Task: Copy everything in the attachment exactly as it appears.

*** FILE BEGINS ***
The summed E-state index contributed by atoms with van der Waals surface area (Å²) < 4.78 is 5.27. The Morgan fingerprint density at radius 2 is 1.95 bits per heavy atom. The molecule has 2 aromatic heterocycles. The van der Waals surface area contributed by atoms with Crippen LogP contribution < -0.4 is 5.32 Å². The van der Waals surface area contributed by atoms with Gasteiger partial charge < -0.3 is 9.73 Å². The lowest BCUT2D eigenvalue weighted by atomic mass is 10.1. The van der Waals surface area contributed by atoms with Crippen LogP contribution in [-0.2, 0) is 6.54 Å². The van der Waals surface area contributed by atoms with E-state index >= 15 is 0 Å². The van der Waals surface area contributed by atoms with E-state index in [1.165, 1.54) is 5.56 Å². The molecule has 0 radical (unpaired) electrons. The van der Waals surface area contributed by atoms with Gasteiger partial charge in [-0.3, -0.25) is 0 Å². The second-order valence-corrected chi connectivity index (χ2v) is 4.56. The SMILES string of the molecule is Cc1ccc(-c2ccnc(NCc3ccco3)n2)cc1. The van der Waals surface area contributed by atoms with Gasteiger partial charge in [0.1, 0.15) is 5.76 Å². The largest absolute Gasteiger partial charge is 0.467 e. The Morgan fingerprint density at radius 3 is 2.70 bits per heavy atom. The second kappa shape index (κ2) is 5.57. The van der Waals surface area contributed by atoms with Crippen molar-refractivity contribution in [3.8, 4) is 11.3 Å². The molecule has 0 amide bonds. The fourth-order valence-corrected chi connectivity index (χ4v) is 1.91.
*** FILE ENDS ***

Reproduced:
The summed E-state index contributed by atoms with van der Waals surface area (Å²) < 4.78 is 5.27. The Morgan fingerprint density at radius 2 is 1.95 bits per heavy atom. The molecule has 2 aromatic heterocycles. The van der Waals surface area contributed by atoms with Crippen LogP contribution < -0.4 is 5.32 Å². The van der Waals surface area contributed by atoms with Gasteiger partial charge < -0.3 is 9.73 Å². The lowest BCUT2D eigenvalue weighted by atomic mass is 10.1. The van der Waals surface area contributed by atoms with Crippen LogP contribution in [-0.2, 0) is 6.54 Å². The van der Waals surface area contributed by atoms with E-state index >= 15 is 0 Å². The van der Waals surface area contributed by atoms with E-state index in [1.165, 1.54) is 5.56 Å². The molecule has 0 radical (unpaired) electrons. The van der Waals surface area contributed by atoms with Gasteiger partial charge in [-0.3, -0.25) is 0 Å². The second-order valence-corrected chi connectivity index (χ2v) is 4.56. The SMILES string of the molecule is Cc1ccc(-c2ccnc(NCc3ccco3)n2)cc1. The van der Waals surface area contributed by atoms with Gasteiger partial charge in [0.1, 0.15) is 5.76 Å². The largest absolute Gasteiger partial charge is 0.467 e. The Morgan fingerprint density at radius 3 is 2.70 bits per heavy atom. The second kappa shape index (κ2) is 5.57. The van der Waals surface area contributed by atoms with Crippen molar-refractivity contribution in [3.8, 4) is 11.3 Å². The molecule has 0 amide bonds. The fourth-order valence-corrected chi connectivity index (χ4v) is 1.91.